So what happened to the days when a Republican president could sound so
nonideological, and offer such a reasonable proposal?
Part of the answer is that the right-wing fringe, which has always been
around — as an article by the historian Rick Perlstein puts it, “crazy is a
pre-existing condition” — has now, in effect, taken over one of our two major
parties. Moderate Republicans, the sort of people with whom one might have been
able to negotiate a health care deal, have either been driven out of the party
or intimidated into silence. Whom are Democrats supposed to reach out to, when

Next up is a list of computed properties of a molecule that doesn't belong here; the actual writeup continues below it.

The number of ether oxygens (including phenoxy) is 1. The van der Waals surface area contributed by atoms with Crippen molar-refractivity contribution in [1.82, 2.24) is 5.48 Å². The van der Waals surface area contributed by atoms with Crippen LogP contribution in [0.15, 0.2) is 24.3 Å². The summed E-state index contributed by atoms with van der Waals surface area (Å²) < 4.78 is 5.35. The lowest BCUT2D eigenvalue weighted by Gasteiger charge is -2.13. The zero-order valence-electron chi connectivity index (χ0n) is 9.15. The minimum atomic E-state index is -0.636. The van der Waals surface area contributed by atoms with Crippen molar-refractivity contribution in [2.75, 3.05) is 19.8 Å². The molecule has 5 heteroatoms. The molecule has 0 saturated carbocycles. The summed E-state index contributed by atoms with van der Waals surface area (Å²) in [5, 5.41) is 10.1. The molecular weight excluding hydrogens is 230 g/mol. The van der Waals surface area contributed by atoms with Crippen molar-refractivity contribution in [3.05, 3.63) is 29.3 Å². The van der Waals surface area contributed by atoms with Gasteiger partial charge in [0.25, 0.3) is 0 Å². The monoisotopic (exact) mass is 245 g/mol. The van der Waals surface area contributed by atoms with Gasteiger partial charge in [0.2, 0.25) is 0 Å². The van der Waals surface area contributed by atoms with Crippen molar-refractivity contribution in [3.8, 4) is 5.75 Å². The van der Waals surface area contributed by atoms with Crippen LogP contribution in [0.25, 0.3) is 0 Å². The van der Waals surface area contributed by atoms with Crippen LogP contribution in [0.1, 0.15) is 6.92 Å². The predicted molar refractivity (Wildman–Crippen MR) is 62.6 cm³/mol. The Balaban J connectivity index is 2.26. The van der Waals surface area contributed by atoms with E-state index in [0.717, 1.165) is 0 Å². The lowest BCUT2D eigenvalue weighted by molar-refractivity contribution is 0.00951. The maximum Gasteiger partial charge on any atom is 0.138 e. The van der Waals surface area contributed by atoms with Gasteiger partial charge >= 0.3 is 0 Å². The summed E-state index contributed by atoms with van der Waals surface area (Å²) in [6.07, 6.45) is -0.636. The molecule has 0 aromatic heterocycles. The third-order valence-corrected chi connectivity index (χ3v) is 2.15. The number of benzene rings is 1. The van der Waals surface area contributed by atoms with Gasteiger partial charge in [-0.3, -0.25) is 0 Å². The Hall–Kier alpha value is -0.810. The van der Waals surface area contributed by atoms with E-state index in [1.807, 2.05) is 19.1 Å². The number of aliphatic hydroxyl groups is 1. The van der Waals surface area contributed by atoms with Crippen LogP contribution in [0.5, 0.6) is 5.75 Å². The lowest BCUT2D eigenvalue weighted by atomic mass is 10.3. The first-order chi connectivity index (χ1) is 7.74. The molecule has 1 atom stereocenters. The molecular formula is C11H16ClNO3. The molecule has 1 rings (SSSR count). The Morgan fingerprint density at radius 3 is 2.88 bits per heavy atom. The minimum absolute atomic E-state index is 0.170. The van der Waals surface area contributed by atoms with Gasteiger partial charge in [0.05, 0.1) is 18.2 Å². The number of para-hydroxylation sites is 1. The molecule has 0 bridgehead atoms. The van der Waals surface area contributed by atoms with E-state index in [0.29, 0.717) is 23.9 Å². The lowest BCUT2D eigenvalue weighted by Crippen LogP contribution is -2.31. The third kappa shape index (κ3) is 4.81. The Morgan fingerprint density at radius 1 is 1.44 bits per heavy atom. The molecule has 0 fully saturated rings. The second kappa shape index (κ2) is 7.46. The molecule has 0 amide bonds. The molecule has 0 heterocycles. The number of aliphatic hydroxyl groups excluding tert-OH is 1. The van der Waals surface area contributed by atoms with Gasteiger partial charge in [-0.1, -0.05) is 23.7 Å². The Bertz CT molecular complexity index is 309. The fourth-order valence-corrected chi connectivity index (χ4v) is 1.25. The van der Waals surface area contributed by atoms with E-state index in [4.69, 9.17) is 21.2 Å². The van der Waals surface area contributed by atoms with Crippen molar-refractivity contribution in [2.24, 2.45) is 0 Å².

Senator Chuck Grassley of Iowa, who was supposed to be the linchpin of any deal,
helped feed the “death panel” lies?
But there’s another reason health care reform is much harder now than
it would have been under Nixon: the vast expansion of corporate influence.
We tend to think of the way things are now, with a huge army of
lobbyists permanently camped in the corridors of power, with corporations
prepared to unleash misleading ads and organize fake grass-roots protests
against any legislation that threatens their bottom line, as the way it always
was. But our corporate-cash-dominated system is a relatively recent creation,
dating mainly from the late 1970s.
And now that this system exists, reform of any kind has become
extremely difficult. That’s especially true for health care, where growing
spending has made the vested interests far more powerful than they were in
Monday, August 31, 2009
Moderate Republican as an Oxymoron
Paul Krugman explains why President Nixon could offer a plan for health care that sounds a whole lot like today's Democratic plan: